China's young theater artists dazzle on the stage of Wuzhen
By Shen Li

A reflection of the soul at the water theater in Wuzhen, director and actor Ding Yiteng is bringing his re-imagination of Oscar Wilde's classic novel, "The Picture of Dorian Grey," by looking deep into human nature. Entitled "Reflection," the story follows a kind-hearted fisherman who's been bullied by the village thug and ignored by the other villagers.  

In a stroke of fate, the fisherman returns to his youth and regains his strength. He chooses to gain revenge on all those who treated him badly. The play culminates with the fisherman diving into the water and dying with his reflection.  

For Ding, his work on the play has been a soul-searching journey: "I was exploring who I am and now finally in Wuzhen I found who I am. This play is trying to tell you to check out or to know yourself through the play and through your life time," said Ding. 

Emotions are universal

Although the story is a western classic, Ding said the human emotions conveyed in the play are universal: "For me the east and west are sharing the same mind. I don't think western materials are only for western people. I think we're sharing the same heart and the same feelings. I love this novel, I love Shakespeare and Tang Xianzu," said Ding.

Tang Xianzu is regarded as one of China's greatest playwrights and some dubbed him as the Shakespeare of the Orient.

"Reflection" first premiered on the television reality show, "Theater for Living." It came as the pandemic halted last year's Wuzhen theater festival. Seven Chinese actors and directors spent two months living together and creating new works in the eastern Chinese town.  

Viewers seemed to enjoy the stories behind the scenes, as well as the artists' sincerity, passion and love of stage. In fact, many have come to this year's Wuzhen Theater Festival especially to see live versions of the play.

"Because of the TV reality show, more people know about us and are coming to Wuzhen to see different plays," said Ding. "I think this is the fantastic moment for us to promote theater. I met this little kid yesterday and he was retelling my lines of my play. I was so shocked I'm really influenced this kid in the future and I'm so happy." 

Can robots have emotions? 

If Ding represents a group that expresses ideas boldly and freely, then director Liu Tianqi belongs to one that tends to be more introvert.  

But what they have in common is how they like to deeply observe people and various social issues. Liu's play "Brazil" - a "Theater for Living's product" - centers around the question: Can robots develop human emotions?  

The play is largely focused on the daily conversations between the protagonist, K, who's been a vegetable for years, and the home service robot who takes care of him. Liu chose to use a puppet to convey the protagonist's inner voice, a trick he learned from his fellow theater actors on the television show: "I learned from Liu Xiaoye, who's a master of puppetry that the communication between people would have lies or hiding truth from each other, which is quite normal. But when you communicate through puppets, you tend to let your guard down, and you would have establish trust between each other," said Liu.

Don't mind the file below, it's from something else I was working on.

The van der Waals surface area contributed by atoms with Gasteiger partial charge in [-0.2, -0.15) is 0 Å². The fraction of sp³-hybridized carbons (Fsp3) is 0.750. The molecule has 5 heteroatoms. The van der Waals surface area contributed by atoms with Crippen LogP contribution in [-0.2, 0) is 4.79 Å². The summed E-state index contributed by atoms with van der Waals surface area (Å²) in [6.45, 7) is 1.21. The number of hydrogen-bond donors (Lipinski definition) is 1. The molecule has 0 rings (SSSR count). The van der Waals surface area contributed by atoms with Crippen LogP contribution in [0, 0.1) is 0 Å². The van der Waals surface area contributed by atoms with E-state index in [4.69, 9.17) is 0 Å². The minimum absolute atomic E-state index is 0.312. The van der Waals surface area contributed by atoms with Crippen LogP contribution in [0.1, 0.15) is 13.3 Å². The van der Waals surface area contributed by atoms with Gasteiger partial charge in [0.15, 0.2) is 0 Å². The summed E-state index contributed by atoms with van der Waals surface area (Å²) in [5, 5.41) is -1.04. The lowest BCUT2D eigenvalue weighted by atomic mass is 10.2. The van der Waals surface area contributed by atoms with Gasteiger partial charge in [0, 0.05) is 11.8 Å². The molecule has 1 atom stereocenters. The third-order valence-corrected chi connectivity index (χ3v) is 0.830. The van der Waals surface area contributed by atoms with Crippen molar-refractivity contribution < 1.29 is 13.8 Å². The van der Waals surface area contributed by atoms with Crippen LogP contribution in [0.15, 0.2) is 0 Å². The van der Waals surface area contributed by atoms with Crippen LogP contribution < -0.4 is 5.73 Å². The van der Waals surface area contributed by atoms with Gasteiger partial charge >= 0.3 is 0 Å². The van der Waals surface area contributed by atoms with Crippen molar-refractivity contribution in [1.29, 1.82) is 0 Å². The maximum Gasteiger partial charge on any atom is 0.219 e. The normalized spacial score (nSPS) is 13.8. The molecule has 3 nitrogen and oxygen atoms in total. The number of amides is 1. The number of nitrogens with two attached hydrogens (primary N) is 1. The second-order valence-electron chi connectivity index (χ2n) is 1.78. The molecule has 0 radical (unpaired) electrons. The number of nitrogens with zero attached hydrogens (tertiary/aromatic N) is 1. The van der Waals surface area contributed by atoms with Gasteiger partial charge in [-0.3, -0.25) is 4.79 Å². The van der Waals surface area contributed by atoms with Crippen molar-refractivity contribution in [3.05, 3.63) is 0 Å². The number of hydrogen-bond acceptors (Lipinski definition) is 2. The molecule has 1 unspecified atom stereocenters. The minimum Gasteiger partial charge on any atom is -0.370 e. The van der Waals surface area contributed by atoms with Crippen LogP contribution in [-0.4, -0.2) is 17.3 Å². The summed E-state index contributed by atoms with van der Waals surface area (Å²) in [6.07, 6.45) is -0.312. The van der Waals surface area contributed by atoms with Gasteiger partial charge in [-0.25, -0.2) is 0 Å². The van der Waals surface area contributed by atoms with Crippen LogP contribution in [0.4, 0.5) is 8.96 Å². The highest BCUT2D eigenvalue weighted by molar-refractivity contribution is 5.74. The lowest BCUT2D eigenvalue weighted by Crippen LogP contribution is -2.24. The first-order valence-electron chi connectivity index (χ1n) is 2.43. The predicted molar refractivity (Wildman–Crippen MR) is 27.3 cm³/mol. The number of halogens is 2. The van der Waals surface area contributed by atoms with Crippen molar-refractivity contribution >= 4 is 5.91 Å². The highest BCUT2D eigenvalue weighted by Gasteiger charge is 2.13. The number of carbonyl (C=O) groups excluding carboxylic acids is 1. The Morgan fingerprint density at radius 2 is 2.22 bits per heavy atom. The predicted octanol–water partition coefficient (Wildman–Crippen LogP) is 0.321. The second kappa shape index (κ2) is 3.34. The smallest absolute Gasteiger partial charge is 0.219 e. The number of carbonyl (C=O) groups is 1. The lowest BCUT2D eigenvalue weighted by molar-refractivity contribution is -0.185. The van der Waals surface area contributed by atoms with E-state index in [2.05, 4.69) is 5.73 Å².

Liu's plays usually have very simple stage settings, and use a limited number of actors. His forte is the engaging dialogue that always seems to reach the softest spots of the audience, helping them relate to the experiences of the characters.  

Liu explains where his inspiration and ideas come from: "When I was preparing for an audition for a play I asked a good friend of mine whether I should do some preparation for it. My friend told me that everything you did in the past would actually help you preparing for something in the future. I couldn't agree with him more."

"Your hobby may also come in handy for your career someday. What you've experienced in the past are vital to what you are determined to do. So it's better not to neglect any trivia in life," Liu added.

Liu Tianqi's production "Brazil" meets with audiences at the 8th Wuzhen Theater Festival. /CGTN

Liu Tianqi's production "Brazil" meets with audiences at the 8th Wuzhen Theater Festival. /CGTN

Young artists thrive

Both Ding and Liu have emerged from the Young Artists Competition at the Wuzhen Theater Festival. They have grown into a force to be reckoned with in China's vibrant theater scene.  

"I think they can do a lot together, their talents are different but they can cohere together and become something special," said Stan Lai, co-founder and director of the Wuzhen Theater Festival.

"I think Liu Tianqi thinks very deeply about life, and Ding Yiteng thinks very deeply about theater. Not to say he doesn't think deeply about life but it's seems to be more of a focus," according to Lai.

Ding said there's a constant stream of new faces and talent arriving on the scene, so he's looking to make the transition from acting to directing, to create more space for burgeoning actors. 

"I need to have more time for the new generation," said Ding. "They need more stages and chances to show themselves and I'm helping them." 

Since the launch of the Wuzhen Theater Festival, China's theater landscape has been filling up with new blood and energy. Even though the pandemic halted live performances, it gave artists more time to focus on their work and productions.  

The show must go on - and thanks to social media platforms, it can. Artists can have their voices heard by a wider audience.  

"My master Eugenio Barba told me that the future is in China. He told me he really believes that we have the hope. We have the future here in China if we keep doing this," said Ding Yiteng.

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